US lawsuit won't harm NBN: Morrow

US lawsuit won't harm NBN: Morrow

Summary: NBN Co CEO Bill Morrow has defended his work history at utilities company PG&E as he and other former company executives face a shareholder lawsuit over pipeline explosions that resulted in the deaths of nine people.


Former Communications Minister Stephen Conroy has devoted an hour of questions in Budget Estimates this evening to probing NBN Co CEO Bill Morrow over a lawsuit targeting his former employer Pacific Gas & Electricity (PG&E)

(Image: Screenshot by Josh Taylor/ZDNet)

Last week it was revealed that Morrow was named along with 21 other former PG&E executives in a lawsuit from shareholders against the company and its management over safety handling for its pipelines in the US. The company is accused of putting profits ahead of safety, after there were two explosions in California and San Bruno after Morrow had left the company that had resulted in the deaths of nine people.

In an opening statement to the committee, Morrow said that he was confident that he would be cleared in the lawsuit, which he said named "virtually" senior executive involved in the company. 

"I believe when the legal process has run its course, it will find the directors, officers, and I acted with care, in good faith, and in the best interests of PG&E at all times."

Morrow said he was up front with NBN Co and the government when he was approached for the top job at the company following the 2013 Federal election.

"I regard safety as paramount, I always have, and I continue to at NBN Co," Morrow said.

Conroy pushed ahead with questions relating to Morrow's time at the company, with Morrow continually suggesting he did not wish to potentially impact on the lawsuit. At one point, Independent Senator Nick Xenophon suggested that Morrow's testimony might be protected by Parliamentary privilege, however it was ultimately decided this did not apply to US court cases.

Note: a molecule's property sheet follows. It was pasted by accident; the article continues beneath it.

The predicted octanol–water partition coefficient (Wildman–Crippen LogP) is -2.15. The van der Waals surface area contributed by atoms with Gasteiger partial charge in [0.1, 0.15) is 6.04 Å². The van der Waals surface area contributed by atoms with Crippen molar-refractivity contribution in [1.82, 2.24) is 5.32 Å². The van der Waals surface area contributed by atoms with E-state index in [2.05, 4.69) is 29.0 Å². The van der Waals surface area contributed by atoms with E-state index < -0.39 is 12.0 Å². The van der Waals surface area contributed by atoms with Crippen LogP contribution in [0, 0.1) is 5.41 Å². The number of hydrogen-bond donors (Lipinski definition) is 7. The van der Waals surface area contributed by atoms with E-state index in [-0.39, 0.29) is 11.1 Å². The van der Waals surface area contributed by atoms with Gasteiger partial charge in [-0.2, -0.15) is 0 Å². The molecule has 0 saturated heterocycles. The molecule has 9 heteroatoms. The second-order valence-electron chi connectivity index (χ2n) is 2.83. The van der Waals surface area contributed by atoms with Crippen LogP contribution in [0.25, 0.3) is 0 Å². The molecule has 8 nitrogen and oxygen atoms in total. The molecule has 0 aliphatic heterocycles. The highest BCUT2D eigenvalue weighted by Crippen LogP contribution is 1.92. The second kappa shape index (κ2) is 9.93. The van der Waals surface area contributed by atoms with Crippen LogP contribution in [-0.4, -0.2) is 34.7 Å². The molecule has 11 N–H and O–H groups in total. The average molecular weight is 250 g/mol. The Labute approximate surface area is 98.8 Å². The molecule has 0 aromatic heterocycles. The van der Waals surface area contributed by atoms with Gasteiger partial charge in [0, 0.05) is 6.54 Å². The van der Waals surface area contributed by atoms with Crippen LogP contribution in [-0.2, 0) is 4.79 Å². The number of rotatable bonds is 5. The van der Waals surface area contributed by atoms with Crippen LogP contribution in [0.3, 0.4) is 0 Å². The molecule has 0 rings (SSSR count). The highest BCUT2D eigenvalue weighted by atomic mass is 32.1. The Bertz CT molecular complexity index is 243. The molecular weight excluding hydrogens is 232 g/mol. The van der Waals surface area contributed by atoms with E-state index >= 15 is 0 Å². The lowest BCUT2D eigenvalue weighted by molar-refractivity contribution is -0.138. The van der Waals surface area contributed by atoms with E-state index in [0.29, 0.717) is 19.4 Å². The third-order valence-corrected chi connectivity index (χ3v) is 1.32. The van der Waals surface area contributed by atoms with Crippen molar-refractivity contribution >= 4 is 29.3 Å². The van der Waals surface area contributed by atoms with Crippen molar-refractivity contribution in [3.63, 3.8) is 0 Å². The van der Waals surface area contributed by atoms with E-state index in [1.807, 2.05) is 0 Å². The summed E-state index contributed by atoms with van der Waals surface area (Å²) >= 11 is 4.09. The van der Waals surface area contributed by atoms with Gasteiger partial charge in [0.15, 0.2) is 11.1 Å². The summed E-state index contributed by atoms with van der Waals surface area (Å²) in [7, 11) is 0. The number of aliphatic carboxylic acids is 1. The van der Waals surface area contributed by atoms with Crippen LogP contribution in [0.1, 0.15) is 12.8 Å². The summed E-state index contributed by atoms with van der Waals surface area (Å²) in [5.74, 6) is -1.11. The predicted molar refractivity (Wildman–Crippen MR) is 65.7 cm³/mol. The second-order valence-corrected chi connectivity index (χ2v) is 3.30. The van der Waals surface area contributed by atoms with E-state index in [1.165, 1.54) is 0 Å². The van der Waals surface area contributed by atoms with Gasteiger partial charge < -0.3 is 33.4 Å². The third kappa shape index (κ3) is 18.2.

Conroy continued with his questioning, ultimately resulting in Morrow only replying "no comment."

The scene was reminiscent of a 2011 Budget Estimates hearing where former NBN Co CEO Mike Quigley faced a similar grilling from Coalition senators over his time at Alcatel Lucent where it was alleged bribes had been paid in certain countries.

Morrow told the committee that he did not believe the lawsuit would impact on the NBN rollout.

Topics: NBN, Government, Government AU, Australia


Armed with a degree in Computer Science and a Masters in Journalism, Josh keeps a close eye on the telecommunications industry, the National Broadband Network, and all the goings on in government IT.

Kick off your day with ZDNet's daily email newsletter. It's the freshest tech news and opinion, served hot. Get it.


Log in or register to join the discussion
  • Correction

    Mr. Murrow's former employer is "Pacific Gas and Electric".

    So does NBN have a habit of hiring Americans for senior executive jobs, or are Mike Quigley and Bill Murrow Aussies who took jobs in the States?
    John L. Ries
  • One difference

    There is a big difference between the two though, Mike Q was accused of bribes in which no one was hurt (and he was ultimately cleared of).

    Mr Morrow is named in the suit because the company supposedly diverted $100M from Gas Safety and Operations to executive bonuses and shareholder profits ( Two state based authorities say the two explosions that killed nine people could have been avoided with proper testing.

    Mr Morrow was COO for 2006 and CEO from 2007 to `08, but until the case is resolved, people should consider Mr Morrow innocent. Hopefully it clears his name and he can get on with actually building the NBN...

    More info on the suit: